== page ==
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View Diary: The problem with Chuck Hagel (216 comments)

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  •  he got 0% ratings (5+ / 0-)

    from the human rights campaign from 2005 to 2009. is that acceptable?

    The cold passion for truth hunts in no pack. -Robinson Jeffers

    by Laurence Lewis on Sun Dec 30, 2012 at 06:56:49 PM PST

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    •  No (0+ / 0-)

      Its 2012.

      You never trust a millionaire/Quoting the sermon on the mount/I used to think I was not like them/But I'm beginning to have my doubts -- The Arcade Fire

      by tomjones on Sun Dec 30, 2012 at 06:59:49 PM PST

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    •  Its worse than that (4+ / 0-)
      Recommended by:
      sfbob, IM, Laurence Lewis, Skipbidder

      When he "apologized" he said his 1998 comments don't reflect "the totality of my public record." His public record in the United States Senate spanning two terms from the 105th through the 110th Congress shows his 1998 comments were more in line with the "totality of [his] public record" than his terse "apology."

      Let's be clear, Hagel opposed what is commonly know as the Hate Crimes Bill (variously known by other names through its history). He never sponsored it, favored watered down hate crime language that excluded sexual orientation in the military's hate crimes regulations and voted to filibuster motions to invoke cloture on the Hate Crimes bills when they came up in the Senate.

      Hagel's "public record" on employment non-discrimination is just as bad. Not only did he refuse to sponsor or vote for the Employment Non-Discrimination Act, he voted against adding sexual orientation to the anti-discrimination portion of the Senate's Standing Rules on Employment Practices and refused to adopt a non-discrimination policy for his senatorial office that included sexual orientation and gender identity.

      He voted for the Federal Marriage Amendment and opposed bills that would lessen the impact of DOMA on same sex couples such as the Permanent Partners Immigration Act, Uniting American Families Act and the Tax Equity for Domestic Partner and Health Plan Beneficiaries Act.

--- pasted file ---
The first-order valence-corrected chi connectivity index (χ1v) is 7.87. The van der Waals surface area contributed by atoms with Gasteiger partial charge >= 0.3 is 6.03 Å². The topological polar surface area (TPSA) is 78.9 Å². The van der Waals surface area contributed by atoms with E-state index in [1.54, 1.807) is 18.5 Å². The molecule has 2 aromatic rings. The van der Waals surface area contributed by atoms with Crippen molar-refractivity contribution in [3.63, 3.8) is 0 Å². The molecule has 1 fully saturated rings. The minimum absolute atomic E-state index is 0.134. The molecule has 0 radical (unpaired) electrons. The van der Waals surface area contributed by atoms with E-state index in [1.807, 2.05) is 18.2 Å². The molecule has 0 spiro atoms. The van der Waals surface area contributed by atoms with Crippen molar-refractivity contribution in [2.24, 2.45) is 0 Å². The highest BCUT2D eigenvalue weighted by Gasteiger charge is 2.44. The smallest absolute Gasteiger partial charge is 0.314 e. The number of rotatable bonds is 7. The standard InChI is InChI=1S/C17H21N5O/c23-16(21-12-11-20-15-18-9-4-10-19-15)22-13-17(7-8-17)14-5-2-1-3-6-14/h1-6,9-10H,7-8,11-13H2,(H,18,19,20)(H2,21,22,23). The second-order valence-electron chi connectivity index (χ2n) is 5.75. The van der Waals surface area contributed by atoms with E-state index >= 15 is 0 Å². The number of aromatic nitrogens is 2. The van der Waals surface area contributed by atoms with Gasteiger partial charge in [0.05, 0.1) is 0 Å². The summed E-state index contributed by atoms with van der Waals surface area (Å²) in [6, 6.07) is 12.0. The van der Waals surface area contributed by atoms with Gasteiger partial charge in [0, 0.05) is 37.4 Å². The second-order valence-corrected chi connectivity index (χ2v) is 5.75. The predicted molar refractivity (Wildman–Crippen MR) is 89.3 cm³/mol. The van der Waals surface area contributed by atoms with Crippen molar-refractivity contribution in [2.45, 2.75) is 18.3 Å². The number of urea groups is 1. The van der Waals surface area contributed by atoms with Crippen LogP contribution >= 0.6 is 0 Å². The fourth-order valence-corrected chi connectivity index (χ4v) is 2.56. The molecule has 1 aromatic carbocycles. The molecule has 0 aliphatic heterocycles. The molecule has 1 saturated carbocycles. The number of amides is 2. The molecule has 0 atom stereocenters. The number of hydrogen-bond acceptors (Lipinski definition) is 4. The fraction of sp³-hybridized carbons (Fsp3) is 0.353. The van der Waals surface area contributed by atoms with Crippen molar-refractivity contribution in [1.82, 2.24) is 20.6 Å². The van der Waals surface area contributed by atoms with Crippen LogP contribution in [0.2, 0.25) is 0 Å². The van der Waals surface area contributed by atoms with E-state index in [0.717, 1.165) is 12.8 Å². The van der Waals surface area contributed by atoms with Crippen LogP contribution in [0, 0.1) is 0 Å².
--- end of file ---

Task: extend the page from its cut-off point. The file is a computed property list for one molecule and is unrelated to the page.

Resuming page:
On HIV/AIDS, he declined to cosponsor the Ryan White Care Act and twice opposed legislation designed to expand medicaid to provide assistance to low-income people with HIV. The only time he voted to help the victims of HIV/AIDS was his vote for the Tuberculosis and Malaria Reauthorization Act in 2008 (his last full year in Congress), which reauthorized PEPFAR, President Bush's global HIV/AIDS initiative to treat mostly non-American HIV/AIDS victims (i.e. not TEH GAYs who constitute most American HIV/AIDS victims).

      Out of the 6 HRC scorecards from the 105th to 110th Congress, Hagel got 5 ZEROS and one 20 (in the 110th entirely earned on his PEPFAR vote). That's on a 100 point scale. That spans over 40 votes spanning 12 years with just one yea for the LGBT position.

      Sorry, his "apology" to Hormel and the LGBT community is entirely too tardy and politically expedient. If he has truly had an epiphany on LGBT equality, then he needs to do more than just issue a 54 word apology for heinous comments made 14 years earlier that slandered an entire community.

      I don't trust Hagel and quite frankly I don't believe him. His comments and votes on LGBT issues are reason enough oppose Hagel's nomination without even taking into consideration President Obama's (R-1982) misguided reaffirmation of the notion that Democrats are not capable of running the Pentagon.

      "Lesbian and gay people are a permanent part of the American workforce, who currently have no protection from the arbitrary abuse of their rights on the job." --Coretta Scott King

      by craigkg on Sun Dec 30, 2012 at 09:06:44 PM PST

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